Ideas for Making Scarecrows

Variety of Themes, Materials to Inspire You

The scarecrow in my image sports a pot for a head. Is he a pothead?
David Beaulieu

These ideas for making Halloween scarecrows include tips for:

  • Making body parts for your straw man
  • Making scarecrow hats and clothes
  • Supporting your creation

Let's Define "Scarecrow"

By first defining what a scarecrow is, the range of creative possibilities will widen.

The basic scarecrow design hearkens back to pre-industrial agricultural communities in which there was a need literally to "scare crows" away from a garden using simple methods. They hatched the idea of setting up figures in garden plots that at least vaguely resembled human beings. The reasoning was that, if crows thought they spotted a human being in a vegetable patch, they'd stay away out of fear.

How well this stratagem actually works is debatable. Motion-activated devices such as the aptly-named "Scarecrow Sprinkler" are a better bet if scaring away pests such as groundhogs is what you're really after. But we're concerned with ornamental scarecrows here.

Knowing the origin of the functional scarecrow will help us figure out what qualifies as an ornamental one. Any scarecrow you design should suggest a human figure. So while a black cat is a perfectly acceptable Halloween decoration, it cannot properly qualify as a scarecrow because it draws on the feline form, not the human form. But it's all right to base your design on a witch, a werewolf, or a scary Grim Reaper figure because those are all inspired by human-like forms. Besides suggesting a human form, scarecrows usually (but not always) are decorated in such a way as to make you think of Halloween or the harvest season.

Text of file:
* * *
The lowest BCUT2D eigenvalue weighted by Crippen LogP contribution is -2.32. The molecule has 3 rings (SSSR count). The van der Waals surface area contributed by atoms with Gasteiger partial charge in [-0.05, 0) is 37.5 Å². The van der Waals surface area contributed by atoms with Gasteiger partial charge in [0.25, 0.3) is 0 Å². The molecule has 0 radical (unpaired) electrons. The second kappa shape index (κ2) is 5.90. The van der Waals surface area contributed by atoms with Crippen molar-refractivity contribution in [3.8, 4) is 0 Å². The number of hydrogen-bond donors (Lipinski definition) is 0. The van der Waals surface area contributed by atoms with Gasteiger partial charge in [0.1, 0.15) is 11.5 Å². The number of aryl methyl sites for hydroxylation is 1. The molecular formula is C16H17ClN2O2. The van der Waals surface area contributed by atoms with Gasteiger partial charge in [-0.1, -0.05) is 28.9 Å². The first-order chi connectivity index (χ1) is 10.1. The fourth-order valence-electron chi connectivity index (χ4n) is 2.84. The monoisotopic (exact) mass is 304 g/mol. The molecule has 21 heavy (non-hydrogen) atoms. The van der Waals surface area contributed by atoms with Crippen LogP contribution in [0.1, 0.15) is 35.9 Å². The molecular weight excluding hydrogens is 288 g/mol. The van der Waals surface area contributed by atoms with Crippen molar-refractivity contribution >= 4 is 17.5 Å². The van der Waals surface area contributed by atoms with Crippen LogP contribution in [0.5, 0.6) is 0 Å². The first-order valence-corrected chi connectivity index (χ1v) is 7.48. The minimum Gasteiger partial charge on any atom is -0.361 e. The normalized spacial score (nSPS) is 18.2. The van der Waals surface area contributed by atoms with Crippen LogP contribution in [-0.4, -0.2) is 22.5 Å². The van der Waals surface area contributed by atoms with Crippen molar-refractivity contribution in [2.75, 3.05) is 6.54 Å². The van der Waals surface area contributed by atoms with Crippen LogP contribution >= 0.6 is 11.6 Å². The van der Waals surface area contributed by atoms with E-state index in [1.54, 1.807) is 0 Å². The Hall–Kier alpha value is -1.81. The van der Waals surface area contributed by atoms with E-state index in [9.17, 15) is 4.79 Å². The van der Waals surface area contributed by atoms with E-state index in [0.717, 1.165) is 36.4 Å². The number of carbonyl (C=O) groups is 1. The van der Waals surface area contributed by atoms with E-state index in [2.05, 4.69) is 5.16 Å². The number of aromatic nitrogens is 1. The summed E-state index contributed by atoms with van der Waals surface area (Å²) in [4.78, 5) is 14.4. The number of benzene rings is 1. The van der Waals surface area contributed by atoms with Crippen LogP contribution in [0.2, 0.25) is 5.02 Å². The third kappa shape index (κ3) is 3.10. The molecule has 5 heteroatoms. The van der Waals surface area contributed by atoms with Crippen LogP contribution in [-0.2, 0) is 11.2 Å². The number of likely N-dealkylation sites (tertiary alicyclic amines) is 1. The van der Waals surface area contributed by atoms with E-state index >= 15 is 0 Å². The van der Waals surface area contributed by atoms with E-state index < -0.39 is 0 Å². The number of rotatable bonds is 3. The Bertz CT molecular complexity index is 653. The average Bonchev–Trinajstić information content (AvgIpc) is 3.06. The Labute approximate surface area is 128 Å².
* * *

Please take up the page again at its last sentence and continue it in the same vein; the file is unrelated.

Getting Creative in Making Scarecrows

These parameters for making scarecrows leave the creator with a great deal of latitude. And folks handy with crafts have taken full advantage of this leeway in recent decades. The variety of scarecrows nowadays is impressive. And yet, in all but the most egregious cases of "pushing the envelope," it's clear that what the decorator is presenting you with is, indeed, a scarecrow.

In the classic design, you stuff old clothes with straw to make a scarecrow (which is why it's sometimes called a "straw man"). Allowing a bit of straw to peek out from the bottom of the shirtsleeves or trousers plays up the harvest theme (straw being a farm product). Cloth (or burlap) sacks stuffed with straw, hay, leaves, etc. can serve as long-lasting heads, onto which you can easily draw the features (or sew or glue them on). Pumpkins make for more striking scarecrow heads but don't last as long (unless you use artificial ones).

But don't feel that you're limited to the classic design, with its traditional materials. If you're striving for a scary theme, in particular, you may have to think outside the box. The wonderful thing about making scarecrows is that people will have greater appreciation for your work the more creativity you put into it.

The scarecrow head here is a good example of how you can broaden the possibilities for materials to use in such a project. The head is a flower pot. The eyes and mouth are silk flowers, while the nose is a cork. Using black-eyed Susans (Rudbeckia hirta) or sunflowers (Helianthus annuus) for the eyes helps put the viewer in a fall mood, as both are often still in bloom in early autumn; in addition, yellow is a classic fall color.